Be Grateful


I have a tendency to see almost all the time only the empty part of the glass, and this fuels my fears. It’s something which must stop, but this process of healing requires a great amount of will and time… and patience.

To be honest to yourself it is the biggest gift for you and for those beautiful persons around you.

Lately, I have been exploring ‘small worlds’, ‘microcosmoses’. I started doing this because of a constraint: my camera. This was the glass half empty.
But I am a creative person and there is no limit for your creativity except your fears.

I found this lens.

cornelapostolbug (1)

I was embarrassed only by the thought of posting this image, of my ‘lens’.
But I decided to say “So what? What’s my problem? I take photos using this lens, too, so what?” Now we(me and you) may laugh, there is no problem.

This lens are from a slide projector and sometimes I hold it with my left hand, and other times I use adhesive tape to attach it to my point and shoot camera.

I think spending time in field enlarge your vision, makes you even more creative and, the most important, gives an experience which is invaluable.

Now, I am more grateful for all I have.

I found this little buddy in our garden. Even if it’s little, it’s smarter than you may think.

cornelapostolbug (2)

cornelapostolbug (3)

Be grateful for what you have.



A pseudoscorpion on the leg of a crane fly
A pseudoscorpion on the leg of a crane fly

It was a bit weird for me to notice a pseudoscorpion ‘riding’ a crane fly.

What? First was a weasel ‘riding’ a woodpecker, now a pseudoscorpion ‘riding’ a big mosquito?!

What is a pseudoscorpion?

It’s an inoffensive arachnid(2-8 mm in length) which has pincers very similar to those of scorpions. They usually eat ants, mites, small flies, clothes moth larvae and carpet beetle larvae. You might notice this tiny insect in rooms with dusty books where it finds booklice and mites. A pseudoscorpion lives up to three years.

About crane flies, there is not much to be said.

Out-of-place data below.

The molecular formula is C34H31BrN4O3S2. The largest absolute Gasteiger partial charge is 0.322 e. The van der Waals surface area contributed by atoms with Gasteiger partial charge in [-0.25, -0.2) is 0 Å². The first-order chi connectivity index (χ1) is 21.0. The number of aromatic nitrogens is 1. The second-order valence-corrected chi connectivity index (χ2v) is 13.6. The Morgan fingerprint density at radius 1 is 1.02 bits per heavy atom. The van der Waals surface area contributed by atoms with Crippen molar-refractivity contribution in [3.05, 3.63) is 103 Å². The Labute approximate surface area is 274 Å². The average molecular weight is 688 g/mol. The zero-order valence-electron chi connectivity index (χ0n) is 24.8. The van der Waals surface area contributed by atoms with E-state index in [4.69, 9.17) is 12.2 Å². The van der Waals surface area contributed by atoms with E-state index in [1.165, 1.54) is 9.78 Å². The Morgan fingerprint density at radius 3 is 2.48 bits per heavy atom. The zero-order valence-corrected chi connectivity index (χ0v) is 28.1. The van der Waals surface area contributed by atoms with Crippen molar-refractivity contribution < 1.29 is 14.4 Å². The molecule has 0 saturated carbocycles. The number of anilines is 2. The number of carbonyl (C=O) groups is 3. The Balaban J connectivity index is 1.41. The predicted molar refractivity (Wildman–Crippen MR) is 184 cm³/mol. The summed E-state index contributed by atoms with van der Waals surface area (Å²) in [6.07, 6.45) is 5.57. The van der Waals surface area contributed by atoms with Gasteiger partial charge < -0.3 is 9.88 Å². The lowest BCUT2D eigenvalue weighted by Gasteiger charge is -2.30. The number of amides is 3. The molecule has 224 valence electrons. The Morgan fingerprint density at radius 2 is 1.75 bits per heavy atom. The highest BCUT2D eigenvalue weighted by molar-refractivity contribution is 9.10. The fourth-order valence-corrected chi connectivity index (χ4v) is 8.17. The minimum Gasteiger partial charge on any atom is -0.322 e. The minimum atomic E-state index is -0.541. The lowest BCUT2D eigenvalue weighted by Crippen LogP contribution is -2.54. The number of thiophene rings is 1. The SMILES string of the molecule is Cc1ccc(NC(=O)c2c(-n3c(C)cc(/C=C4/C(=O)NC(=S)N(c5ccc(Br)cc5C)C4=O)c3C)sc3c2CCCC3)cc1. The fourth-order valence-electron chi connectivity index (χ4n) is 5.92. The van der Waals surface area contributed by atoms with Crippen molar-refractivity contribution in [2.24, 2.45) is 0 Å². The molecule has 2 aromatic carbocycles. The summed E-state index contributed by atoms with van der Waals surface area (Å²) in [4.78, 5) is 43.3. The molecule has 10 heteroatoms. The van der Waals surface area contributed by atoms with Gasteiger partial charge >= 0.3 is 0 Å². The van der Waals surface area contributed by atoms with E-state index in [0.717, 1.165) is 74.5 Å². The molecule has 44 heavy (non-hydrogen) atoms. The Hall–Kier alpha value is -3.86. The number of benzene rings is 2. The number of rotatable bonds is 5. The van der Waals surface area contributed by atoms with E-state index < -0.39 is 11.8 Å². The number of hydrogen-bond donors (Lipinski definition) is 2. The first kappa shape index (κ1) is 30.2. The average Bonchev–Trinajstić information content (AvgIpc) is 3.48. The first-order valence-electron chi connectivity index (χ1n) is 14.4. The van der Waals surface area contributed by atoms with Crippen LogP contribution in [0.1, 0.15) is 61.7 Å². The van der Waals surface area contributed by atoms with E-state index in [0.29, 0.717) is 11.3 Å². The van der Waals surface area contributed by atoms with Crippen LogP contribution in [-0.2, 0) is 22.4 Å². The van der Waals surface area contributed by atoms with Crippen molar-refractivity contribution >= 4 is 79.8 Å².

These insects, resembling to an over sized mosquito, are found worldwide.  Crane fly larvae eat roots and other vegetation.

When I was a kid I was terrified because I thought their bite is more painful than a mosquito’s bite. Unlike mosquitoes, crane flies DO NOT bite people or animals In fact,  adult crane flies do not eat at all; most adult crane flies only mate and then die ( occasionally, some of them eat nectar).

And here comes a new word for me: phorecy.

Phoresy is one animal attached to another exclusively for transport, like mites on insects, pseudoscorpions on mammals or beetles, and millipedes on birds.

Next time when you notice a crane fly, do not be afraid, look carefully, it might be carrying a pseudoscorpion.

I dislike to copy information but this time I had no idea what to tell you about this photo. For this post I read some things here, here, here, here and here.

Plumose antennae



This mosquito was standing on a fence, and when he noticed my presence, he started playing Hide and Go Seek with me.

Fortunately, I had enough time for a few shots.

What intrigued me the most at this tiny buzzing insect, was that fluffy looking of its plumose antennae.

I searched a bit on the Internet and I discovered that males have this sort of antennae.

The good news is that males don’t bite, they feed on nectar to get sugar.

Only females need protein to produce eggs, but if there is no blood, they may live happily only with nectar.

I have read some interesting facts about mosquitoes here.